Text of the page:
Building and using the coffee table has been great, but there were still times when end tables next to the couch and love seat were needed. Drawers in these end tables would be especially nice to hide away TV remotes and game controllers. With these minimal specifications in mind, I decided to start building a set of two end tables.

Materials and Design

I wanted to match the coffee table I built the previous year, so the wood types I'd be working with were red oak (primary wood) and walnut (secondary). Everything was to be made of red oak save the drawer face and bottom shelf. Unlike most of my projects, I didn't sketch any design. I mainly had it in my brain and only wrote down the dimensions that were important. For example, I wanted the tops to be 18"x18" and for the whole unit to stand about 24" tall. I started milling all the pieces by subtracting from these total dimensions.

The design was to have a drawer in the front with an apron above and below the face, and aprons around each other side. The side aprons were to be extra tall to cover the ugly innards of the drawer sliding to and fro. The bottom would just be one slab of black walnut laid across red oak pieces secured with dovetail lap joints to the legs. The legs would also be slightly tapered from near the top to the bottom.

Build Process

I started by finding some nice straight grained oak and edge jointing them for two tops. Apparently I didn't take any pictures of this process, although it's really nothing special. Next I milled all the pieces for the aprons and legs. For the legs I needed to laminate two 1" thick pieces together because I had no dry 2" stock in red oak.

After milling all the aprons and legs, I cut tenons into the aprons. This construction is all done with mortise and tenon joinery. No hardware holds the frame together. When the tenons were done, I started in on mortises. Cutting out mortises seems to be the longest step, but it's rewarding when you make a perfect fit.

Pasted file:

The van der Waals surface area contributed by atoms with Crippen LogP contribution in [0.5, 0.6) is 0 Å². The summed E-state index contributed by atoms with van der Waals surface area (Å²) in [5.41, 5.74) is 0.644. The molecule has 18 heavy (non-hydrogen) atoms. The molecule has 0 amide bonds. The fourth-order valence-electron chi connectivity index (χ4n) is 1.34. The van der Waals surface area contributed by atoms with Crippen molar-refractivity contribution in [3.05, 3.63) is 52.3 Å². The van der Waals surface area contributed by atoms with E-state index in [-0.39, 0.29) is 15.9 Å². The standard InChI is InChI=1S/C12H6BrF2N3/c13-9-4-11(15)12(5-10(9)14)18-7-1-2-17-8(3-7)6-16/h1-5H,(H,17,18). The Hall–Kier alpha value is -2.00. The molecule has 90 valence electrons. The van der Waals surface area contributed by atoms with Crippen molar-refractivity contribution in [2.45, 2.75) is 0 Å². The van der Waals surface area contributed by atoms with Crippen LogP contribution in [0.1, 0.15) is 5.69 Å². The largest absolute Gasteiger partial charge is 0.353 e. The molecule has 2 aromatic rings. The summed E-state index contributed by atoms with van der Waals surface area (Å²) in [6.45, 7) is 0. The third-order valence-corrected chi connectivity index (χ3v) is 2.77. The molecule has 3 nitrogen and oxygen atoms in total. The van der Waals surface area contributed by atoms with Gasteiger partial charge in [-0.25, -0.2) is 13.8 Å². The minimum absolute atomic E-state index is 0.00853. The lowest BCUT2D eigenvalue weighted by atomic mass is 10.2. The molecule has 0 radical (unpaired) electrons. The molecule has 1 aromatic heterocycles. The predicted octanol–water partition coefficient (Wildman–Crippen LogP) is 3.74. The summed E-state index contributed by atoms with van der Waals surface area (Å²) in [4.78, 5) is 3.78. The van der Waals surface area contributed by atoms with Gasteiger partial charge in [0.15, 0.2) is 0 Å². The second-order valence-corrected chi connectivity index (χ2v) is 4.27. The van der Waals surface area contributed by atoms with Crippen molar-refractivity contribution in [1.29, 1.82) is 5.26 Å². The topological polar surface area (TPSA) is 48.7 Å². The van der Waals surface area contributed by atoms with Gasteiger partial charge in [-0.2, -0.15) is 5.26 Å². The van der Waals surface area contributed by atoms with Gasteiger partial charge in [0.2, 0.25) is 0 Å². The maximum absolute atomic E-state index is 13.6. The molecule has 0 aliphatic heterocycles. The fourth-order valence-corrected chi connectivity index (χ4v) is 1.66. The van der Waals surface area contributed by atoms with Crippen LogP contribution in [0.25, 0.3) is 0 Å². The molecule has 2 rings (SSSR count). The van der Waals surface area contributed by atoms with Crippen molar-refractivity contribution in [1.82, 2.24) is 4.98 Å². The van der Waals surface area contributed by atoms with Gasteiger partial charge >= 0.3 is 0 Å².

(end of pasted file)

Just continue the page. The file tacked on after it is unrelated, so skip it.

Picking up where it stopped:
When all the mortise and tenons are complete for the apron, I started working on the lower rails which will hold up the bottom shelf. I used my favorite joint, the dovetail lap joint to secure these rails to the legs. After tapering the legs, I left an extra eighth inch of the dovetail going through the leg for a little extra aesthetic feature. Not sure I like it.

I had to make the drawer next, so I milled up some 5/8" thick oak pieces for the drawer sides. Then cut dovetails around all 4 corners using my bandsaw + hand saw technique. Normally I don't go all out and do dovetails on all four corners. Instead, I usually just do a rabbet joint for the back corners because they're out of sight. Apparently I wanted these end tables to be extra fancy, so I put dovetails all the way around. In doing all 8 of these dovetail joints, I happened to make one that I'd consider perfect... for the first time!

snapchat dovetail pic

The hole in the tail on the left side comes from the dado cut along each side for holding the bottom panel in. In the front, this gets covered by the drawer face, but if you take the drawer out, you can still see this hole in the back.


After all the joinery was cut and drawer was made, it was time to assemble the end tables and permanently affix them with wood glue. The gluing process was pretty straight forward, and I was able to do it without my trusty assistant. After I gave the glue a day to cure, it was time to mount the drawer. I did this with steel full extension drawer slides. After the drawer was in and functioning correctly, I had to put the drawer face on.

I made the drawer face from black walnut. I found a piece of knot-free walnut and planed it until it was the thickness that made it perfectly flush with the aprons below and above it when the drawer was closed. I cut it 1/8" shorter and narrower than the opening so I could have a 1/16" reveal around each edge. To fix the drawer face to the drawer, I taped 1/16" spacers around the opening, then the drawer face fit snug. Once in place, I used clamps so it wouldn't move, then glued and screwed the drawer face from behind to the drawer.

In this picture below, you can see the thin, sixteenth inch reveal

I attached the top panel in a way that allowed for wood movement. I don't have pictures of that, but I did it in a similar way to another project which I outlined in this video.

The last step was finishing, and I used a satin-finish urethane called Arm-R-Seal from General Finish. I applied the recommended 3 coats everywhere, except the top where I used 5 to make sure it's especially resistant to moisture and abuse. Below is an picture from before applying finish.

After the finish had dried, I added a small knob to the drawer, which seemed to fit well, and they were only $1.36. Total spent for a single end table was $12 for the drawer slide and $1.36 for the knob. Pretty cheap. All of the lumber I had on hand, but even the price of that was pretty cheap. I got the oak for $8/board from an estate sale, and the walnut was free from my dad.


These came together pretty well. Putting that first coat of finish on is very gratifying. My least favorite part is the bottom shelf, I think. I don't like seeing the end grain of the walnut facing me, and the walnut is just attached by screws from underneath which isn't very elegant. My favorite part is definitely the drawers. Enjoy some finished pics!

Now the whole living room set as it is now:

Thanks for reading!